j Mr. Perry wishes to remind tne
j public that it is unlawful to hunt or
■j fish without having the proper li
i cense, and violators of the law will
| be dealt with, according to the pro
' visions made for the offense.
Scouts To Camp At
j The local Boy Scout Troop will 1
leave Sunday, August 1, for a week’s
outing at Camp Darden, near Frank- I •
Scoutmaster Charlie Overman finds | ’
that he can’t possibly attend this i
camp with his hoys, since he has a
4-H Club camp to arrange and get off
to a good start next Friday. In his
place, Mike Harris, assistant Scout
Master, will have charge of the
twelve Boy Scouts who will spend
the week at Camp Darden.
Tom Shepard Given
Duty In Navy
Tom Shepard, son of Mr. ind Mrs.
W. B. Shepard, who reported at Ft.
Bragg on July 22, for physical ex- ;
animations, has been assigned to
Navy duty. Shepard was sworn in
the Navy on July 24, and will report
at headquarters in Raleigh on Fri
day. From Raleigh he will he sent
to camp for basic training.
After graduating from Edenton
High School in the class of ’42. he
attended Marion Military Institute,
This ntwspaftr it drou
ioltd in tit ItrrUmy
wkmrt AdotrUttrt wiK
fttUot good rttuUt.
$1.30 Per Year.
Jesse White New
Local Lesion Post
ite Library xx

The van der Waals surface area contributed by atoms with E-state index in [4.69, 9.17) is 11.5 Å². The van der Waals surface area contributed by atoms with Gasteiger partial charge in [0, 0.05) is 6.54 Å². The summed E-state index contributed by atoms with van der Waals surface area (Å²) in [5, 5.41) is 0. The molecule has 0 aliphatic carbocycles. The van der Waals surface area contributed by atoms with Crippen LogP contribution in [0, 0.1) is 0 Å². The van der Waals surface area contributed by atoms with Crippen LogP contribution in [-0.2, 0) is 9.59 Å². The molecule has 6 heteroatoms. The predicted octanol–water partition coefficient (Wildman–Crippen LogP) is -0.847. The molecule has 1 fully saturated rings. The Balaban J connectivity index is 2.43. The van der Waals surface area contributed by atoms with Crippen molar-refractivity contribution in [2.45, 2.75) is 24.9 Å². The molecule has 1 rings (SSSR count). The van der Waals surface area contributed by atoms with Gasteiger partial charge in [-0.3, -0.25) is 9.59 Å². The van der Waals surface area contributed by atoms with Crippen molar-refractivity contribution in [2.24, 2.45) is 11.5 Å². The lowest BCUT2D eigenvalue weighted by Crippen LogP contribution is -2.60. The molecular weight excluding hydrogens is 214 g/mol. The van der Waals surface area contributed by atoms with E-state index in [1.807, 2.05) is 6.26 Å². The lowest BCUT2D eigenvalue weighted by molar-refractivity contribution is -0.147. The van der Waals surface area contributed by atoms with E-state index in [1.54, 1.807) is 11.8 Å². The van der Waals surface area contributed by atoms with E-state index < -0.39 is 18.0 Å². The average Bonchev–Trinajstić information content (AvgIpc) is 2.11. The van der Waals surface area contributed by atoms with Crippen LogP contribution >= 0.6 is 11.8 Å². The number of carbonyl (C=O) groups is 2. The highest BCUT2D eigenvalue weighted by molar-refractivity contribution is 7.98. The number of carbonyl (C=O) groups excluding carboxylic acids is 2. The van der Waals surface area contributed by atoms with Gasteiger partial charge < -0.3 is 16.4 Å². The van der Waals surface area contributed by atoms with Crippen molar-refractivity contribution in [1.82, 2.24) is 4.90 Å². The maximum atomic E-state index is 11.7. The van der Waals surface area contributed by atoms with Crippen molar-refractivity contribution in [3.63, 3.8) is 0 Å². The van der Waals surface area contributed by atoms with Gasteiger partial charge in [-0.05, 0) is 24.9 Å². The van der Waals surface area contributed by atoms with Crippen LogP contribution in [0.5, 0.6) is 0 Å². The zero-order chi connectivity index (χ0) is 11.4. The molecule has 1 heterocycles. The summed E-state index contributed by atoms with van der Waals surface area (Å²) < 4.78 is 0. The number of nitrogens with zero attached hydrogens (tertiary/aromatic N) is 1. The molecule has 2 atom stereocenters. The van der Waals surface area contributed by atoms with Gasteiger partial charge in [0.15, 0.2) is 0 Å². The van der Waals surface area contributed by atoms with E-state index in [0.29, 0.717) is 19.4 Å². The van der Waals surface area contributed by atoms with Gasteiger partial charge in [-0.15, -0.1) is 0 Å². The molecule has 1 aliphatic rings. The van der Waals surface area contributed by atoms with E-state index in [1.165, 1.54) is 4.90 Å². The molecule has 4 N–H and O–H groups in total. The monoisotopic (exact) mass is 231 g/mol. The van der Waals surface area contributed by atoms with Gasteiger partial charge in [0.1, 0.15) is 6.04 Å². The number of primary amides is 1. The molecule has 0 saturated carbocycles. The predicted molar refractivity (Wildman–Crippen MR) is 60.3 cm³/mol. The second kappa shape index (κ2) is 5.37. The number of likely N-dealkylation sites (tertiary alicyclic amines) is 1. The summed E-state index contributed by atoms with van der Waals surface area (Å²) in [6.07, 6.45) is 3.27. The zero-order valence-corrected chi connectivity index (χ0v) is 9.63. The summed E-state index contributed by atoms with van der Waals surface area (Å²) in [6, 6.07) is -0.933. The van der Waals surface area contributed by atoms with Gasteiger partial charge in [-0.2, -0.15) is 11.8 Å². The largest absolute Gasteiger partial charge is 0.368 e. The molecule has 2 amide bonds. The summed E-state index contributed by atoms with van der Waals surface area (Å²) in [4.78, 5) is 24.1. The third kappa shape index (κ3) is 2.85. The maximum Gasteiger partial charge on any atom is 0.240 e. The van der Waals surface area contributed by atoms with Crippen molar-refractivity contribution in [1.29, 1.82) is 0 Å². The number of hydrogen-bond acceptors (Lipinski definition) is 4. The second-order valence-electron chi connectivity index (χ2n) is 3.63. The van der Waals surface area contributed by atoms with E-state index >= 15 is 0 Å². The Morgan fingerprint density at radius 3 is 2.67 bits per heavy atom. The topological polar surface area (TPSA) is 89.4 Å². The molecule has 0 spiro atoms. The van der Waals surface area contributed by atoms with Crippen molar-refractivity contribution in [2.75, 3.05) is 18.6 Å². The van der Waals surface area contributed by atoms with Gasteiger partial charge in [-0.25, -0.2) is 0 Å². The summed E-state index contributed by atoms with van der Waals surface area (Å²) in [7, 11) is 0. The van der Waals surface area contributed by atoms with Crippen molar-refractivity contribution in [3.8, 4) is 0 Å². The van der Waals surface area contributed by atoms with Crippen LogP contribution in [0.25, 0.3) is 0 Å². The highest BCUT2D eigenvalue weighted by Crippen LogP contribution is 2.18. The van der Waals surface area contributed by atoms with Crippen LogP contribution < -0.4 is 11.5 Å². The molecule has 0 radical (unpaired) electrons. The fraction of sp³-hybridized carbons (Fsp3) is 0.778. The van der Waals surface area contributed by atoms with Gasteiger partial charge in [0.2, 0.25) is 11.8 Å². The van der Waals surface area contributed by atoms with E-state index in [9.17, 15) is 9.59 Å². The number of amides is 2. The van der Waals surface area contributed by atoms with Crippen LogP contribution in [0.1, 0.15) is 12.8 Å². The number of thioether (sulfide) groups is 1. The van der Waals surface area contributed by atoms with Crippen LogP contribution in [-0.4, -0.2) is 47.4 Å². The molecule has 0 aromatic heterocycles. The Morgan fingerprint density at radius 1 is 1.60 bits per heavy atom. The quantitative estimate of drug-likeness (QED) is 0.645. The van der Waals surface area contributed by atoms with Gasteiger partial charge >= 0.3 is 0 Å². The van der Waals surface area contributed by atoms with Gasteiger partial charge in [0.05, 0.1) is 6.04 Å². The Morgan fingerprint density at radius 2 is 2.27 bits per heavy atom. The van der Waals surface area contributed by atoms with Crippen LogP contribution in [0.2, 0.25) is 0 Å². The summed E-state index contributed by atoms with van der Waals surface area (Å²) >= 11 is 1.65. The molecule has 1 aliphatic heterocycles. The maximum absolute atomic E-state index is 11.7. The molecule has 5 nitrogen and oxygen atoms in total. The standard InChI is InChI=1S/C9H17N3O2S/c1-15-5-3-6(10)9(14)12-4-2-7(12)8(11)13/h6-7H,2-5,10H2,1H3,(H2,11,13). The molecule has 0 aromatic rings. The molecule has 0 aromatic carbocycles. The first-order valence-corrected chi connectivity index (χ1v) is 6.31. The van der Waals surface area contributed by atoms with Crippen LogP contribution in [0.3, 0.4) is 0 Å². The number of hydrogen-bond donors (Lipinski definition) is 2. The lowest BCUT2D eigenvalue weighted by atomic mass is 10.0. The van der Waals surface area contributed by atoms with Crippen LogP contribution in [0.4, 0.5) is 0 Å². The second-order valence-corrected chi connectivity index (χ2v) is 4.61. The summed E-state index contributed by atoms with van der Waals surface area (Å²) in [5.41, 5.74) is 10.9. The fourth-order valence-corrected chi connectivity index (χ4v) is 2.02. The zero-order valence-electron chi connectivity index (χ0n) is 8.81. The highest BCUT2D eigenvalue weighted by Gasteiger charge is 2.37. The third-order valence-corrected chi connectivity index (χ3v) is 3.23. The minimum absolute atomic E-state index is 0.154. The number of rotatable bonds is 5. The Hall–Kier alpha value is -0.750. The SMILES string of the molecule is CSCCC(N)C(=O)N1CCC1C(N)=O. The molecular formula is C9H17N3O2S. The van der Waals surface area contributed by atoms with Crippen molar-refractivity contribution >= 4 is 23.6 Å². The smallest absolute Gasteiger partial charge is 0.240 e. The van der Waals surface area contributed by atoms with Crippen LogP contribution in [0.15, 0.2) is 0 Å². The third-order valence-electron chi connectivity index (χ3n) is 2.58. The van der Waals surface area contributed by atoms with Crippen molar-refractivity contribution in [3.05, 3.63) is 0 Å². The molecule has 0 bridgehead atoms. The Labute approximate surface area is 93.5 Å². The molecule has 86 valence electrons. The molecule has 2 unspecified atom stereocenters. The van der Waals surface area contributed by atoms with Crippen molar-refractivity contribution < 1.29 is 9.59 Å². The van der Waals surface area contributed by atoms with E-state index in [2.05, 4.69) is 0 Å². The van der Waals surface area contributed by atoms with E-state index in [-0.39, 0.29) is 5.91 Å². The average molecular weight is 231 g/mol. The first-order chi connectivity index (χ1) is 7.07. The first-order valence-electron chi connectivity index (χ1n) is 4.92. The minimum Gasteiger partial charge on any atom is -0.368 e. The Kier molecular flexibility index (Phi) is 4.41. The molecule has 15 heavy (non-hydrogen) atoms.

At a joint installation ceremony
of the America# Legion Post, the
Legion Post Auxiliary, and the Junior
Auxiliary on Tuesday night at the
Court House, Major R. Gregg Cherry
officiated in the services, afterward
making a patriotic speech of great
interest and value.
Prior to the installation ceremony,
a patriotic song service was conduct
ed by Charles W 7 . Overman and
Chaplain H. E. Chase, of the U. S.
Marine Corps Air Station, led in
R. L. Pratt, retiring commanoer
of the Ed. G. Bond Post, made a brief
speech of appreciation for the co
operation he had received during ins
term of office. Commander Pratt
recognized Lt. Col. Hopkins, Lt.
Commander Prahl, Captain Gully, the
several commanders from visiting
Legion Posts, the new District com
mander, V. N. Darden, of Hertford,
and D. M. Warren, all of whom were
in the audience. Each person re
sponded with brief speeches.
In an auditorium packed with Leg
ionnaires, Auxiliary members, and
guests from in town and out-of-town,
the following Legion officers were
installed by the visiting master of
ceremonies: Jesse W. White, com
mander; J. L. Chestnutt, first vice
commander; Robert C. Privott, second
vice commander; L. S. Byrum, thiru
vice commander; John A. Holmes,
adjutant and finance officer. Ali
other officers of the Post who were
present were also installed at the